This is interesting news, but even if your software uses AES, there's nothing actionable in it for you.
You are 10,000x more likely to get busted up by a flaw in how you use a cipher than you are by a flaw in what your cipher is. You could use TEA, and it would still be overwhelmingly likely that your code would fail before the algorithm did.
In fact, anything you did to react to news like this would probably make you less secure. That's because AES has overwhelming library support, and whatever "stronger" cipher you might think of adopting won't. That means you'll have more DIY code, and more poorly reviewed library code, all with a bunch of implementation flaws lurking under the surface.
They describe that the attack depends on "minimizing the number of active S-boxes in the key-schedule" and that AES-192 is harder to attack than AES-256 because the key schedule has "better diffusion".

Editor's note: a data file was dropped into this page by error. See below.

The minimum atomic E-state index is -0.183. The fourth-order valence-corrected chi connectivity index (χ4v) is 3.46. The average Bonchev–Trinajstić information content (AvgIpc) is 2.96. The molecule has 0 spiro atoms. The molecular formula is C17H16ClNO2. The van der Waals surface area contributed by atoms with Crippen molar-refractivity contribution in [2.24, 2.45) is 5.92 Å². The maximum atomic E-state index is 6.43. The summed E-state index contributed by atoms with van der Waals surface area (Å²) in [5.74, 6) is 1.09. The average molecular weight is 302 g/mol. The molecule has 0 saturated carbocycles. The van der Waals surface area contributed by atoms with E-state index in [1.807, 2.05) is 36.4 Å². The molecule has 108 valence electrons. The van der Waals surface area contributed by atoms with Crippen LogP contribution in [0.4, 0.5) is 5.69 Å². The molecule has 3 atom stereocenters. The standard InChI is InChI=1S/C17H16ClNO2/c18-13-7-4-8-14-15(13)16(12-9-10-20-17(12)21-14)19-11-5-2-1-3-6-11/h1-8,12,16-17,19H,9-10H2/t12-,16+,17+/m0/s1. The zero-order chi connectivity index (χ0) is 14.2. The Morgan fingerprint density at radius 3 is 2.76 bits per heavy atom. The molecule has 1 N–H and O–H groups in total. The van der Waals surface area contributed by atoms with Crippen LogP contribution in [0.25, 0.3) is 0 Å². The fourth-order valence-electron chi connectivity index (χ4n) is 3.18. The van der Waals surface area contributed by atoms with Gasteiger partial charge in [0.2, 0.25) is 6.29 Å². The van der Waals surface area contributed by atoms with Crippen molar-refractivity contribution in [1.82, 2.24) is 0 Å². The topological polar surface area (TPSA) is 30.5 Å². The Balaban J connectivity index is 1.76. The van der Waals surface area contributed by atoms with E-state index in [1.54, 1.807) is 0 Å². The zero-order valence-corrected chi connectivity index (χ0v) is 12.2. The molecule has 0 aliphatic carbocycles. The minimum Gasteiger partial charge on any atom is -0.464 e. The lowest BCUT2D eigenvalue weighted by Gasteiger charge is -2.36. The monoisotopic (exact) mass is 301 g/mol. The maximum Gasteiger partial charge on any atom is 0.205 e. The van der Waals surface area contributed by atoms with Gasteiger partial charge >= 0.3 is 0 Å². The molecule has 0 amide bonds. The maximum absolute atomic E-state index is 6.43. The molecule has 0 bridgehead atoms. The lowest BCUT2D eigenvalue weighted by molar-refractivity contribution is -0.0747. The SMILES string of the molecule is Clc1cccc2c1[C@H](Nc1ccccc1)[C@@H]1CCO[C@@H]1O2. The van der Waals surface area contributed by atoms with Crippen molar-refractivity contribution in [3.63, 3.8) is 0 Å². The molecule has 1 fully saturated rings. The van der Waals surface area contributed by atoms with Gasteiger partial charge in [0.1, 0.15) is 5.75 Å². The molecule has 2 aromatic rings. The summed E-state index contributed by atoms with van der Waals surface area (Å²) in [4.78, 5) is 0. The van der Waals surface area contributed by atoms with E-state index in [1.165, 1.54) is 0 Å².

I'm guessing that they don't mention AES-128 because the attack simply doesn't work against the 128 bit key schedule for reasons related to the increased difficulty of attacking AES-192 with this technique.
I'm pretty sure the cryptanalysis is equally applicable. The summary (and maybe the paper) don't mention AES-128, but the attack uses "boomerang attacks, which are based on the recent idea of finding local collisions in block ciphers". This might affect AES-256 more than AES-128 because there are more chances for local collisions, but it will still be stronger.
I'm not sure how you could use the birthday paradox to brute force a block cipher. You have a message you want to decrypt, and you don't know the key. A brute force attack is trying all the possible keys (2^128 for AES-128) and on average you will find the right one with 2^127 guesses.